Every Tongue Got to Confess: Negro Folk-Tales from the Gulf States

Every Tongue Got to Confess: Negro Folk-Tales from the Gulf States

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by Zora Neale Hurston
     
 

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Every Tongue Got to Confess is the first new book by Zora Neale Hurston to be published in over 50 years. The most extensive volume of African American folklore that Hurston left behind, this collection of nearly 500 folktales gathered in the late 1920s represents a major part of her literary legacy and a rich slice of African American life in the rural South.…  See more details below

Overview

Every Tongue Got to Confess is the first new book by Zora Neale Hurston to be published in over 50 years. The most extensive volume of African American folklore that Hurston left behind, this collection of nearly 500 folktales gathered in the late 1920s represents a major part of her literary legacy and a rich slice of African American life in the rural South. The bittersweet and often hilarious tales reveal attitudes about faith, love, family, slavery, race, and community. Together, these folktales weave a vibrant tapestry that celebrates the black oral tradition.

Editorial Reviews

bn.com
If you're a fan of Zora Neale Hurston, you've been waiting a long time: This is first book by the great African-American author to appear in more than 50 years! Compiled in the late '20s, Every Tongue Got to Confess is Hurston's collection of nearly 500 folktales from the rural black South. As Hurston devotees know, the Alabama-born author regarded folklore as her first love, and it was always an integral element of her creativity.

Product Details

ISBN-13:
9780060188931
Publisher:
HarperCollins Publishers
Publication date:
12/28/2001
Edition description:
1ST
Pages:
320
Product dimensions:
6.12(w) x 9.25(h) x 1.05(d)

Read an Excerpt

Chapter One

Why God Made Adam Last

God wuz through makin' de Ian' an' de sea an' de birds an' de animals an' de fishes an' de trees befo' He made man. He wuz intendin' tuh make 'im all along, but He put it off tuh de last cause if He had uh made Adam fust an' let him see Him makin' all dese other things, when Eve wuz made Adam would of stood round braggin' tuh her. He would of said: "Eve, do you see dat ole stripe-ed tagger (tiger) over dere? Ah made. See dat ole narrow geraffe (giraffe) over dere? Ah made 'im too. See dat big ole tree over dere? Ah made dat jus' so you could set under it."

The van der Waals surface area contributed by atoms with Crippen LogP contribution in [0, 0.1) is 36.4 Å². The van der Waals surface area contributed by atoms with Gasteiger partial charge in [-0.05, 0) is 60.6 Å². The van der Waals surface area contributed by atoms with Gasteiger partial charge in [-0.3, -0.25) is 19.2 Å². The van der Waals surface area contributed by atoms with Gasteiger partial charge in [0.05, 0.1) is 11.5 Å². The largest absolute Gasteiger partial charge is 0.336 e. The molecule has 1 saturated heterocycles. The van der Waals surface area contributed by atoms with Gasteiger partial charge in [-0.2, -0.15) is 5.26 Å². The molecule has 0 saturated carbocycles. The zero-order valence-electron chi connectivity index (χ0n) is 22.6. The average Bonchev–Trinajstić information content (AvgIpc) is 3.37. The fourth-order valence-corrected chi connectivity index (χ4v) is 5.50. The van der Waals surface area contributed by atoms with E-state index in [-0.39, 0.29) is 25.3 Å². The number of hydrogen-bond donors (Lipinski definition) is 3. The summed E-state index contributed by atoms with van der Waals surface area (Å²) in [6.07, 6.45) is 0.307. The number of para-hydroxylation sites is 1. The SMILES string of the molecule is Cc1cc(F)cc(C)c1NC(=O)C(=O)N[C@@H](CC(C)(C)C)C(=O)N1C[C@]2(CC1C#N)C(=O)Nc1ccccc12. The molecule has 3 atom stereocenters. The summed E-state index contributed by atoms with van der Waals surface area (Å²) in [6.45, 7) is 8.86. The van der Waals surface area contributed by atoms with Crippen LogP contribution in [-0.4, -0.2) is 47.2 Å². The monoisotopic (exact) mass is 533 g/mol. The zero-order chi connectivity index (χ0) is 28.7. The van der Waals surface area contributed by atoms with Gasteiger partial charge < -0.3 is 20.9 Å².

God knowed all dat, so He jus' waited till everything wuz finished before he made man, cause He knows man will lie and brag on hisself tuh uh woman. Man ain't found out yet how things wuz made -- he ain't meant tuh know.

--James Presley.

When God first put folks on earth there wasn't no difference between men and women. They was all alike. They did de same work and everything. De man got tired uh fussin 'bout who gointer do this and who gointer do that.

So he went up tuh God and ast him tuh give him power over de woman so dat he could rule her and stop all dat arguin'.

He ast Him tuh give him a lil mo' strength and he'd do de heavy work and let de woman jus' take orders from him whut to do. He tole Him he wouldn't mind doing de heavy [work] if he could jus' boss de job. So de Lawd done all he ast Him and he went on back home -- and right off he started tuh bossin' de womanuh-round.

So de woman didn't lak dat a-tall. So she went up tuh God and ast Him how come He give man all de power and didn't leave her none. So He tole her, "You never ast Me for none. I thought you was satisfied."

She says, "Well, I ain't, wid de man bossin' me round lak he took tuh doin' since you give him all de power. I wants half uh his power. Take it away and give it tuh me."

De Lawd shook His head. He tole her, "I never takes nothin' back after I done give it out. It's too bad since you don't like it, but you shoulda come up wid him, then I woulda 'vided it half and half."

De woman was so mad she left dere spittin' lak a cat. She went straight tuh de devil. He tole her: "I'll tell you whut to do. You go right back up tuh God and ast Him tuh give you dat bunch uh keys hangin' by de mantle shelf, den bring 'em here tuh me and I'll tell you whut to do wid 'em, and you kin have mo' power than man."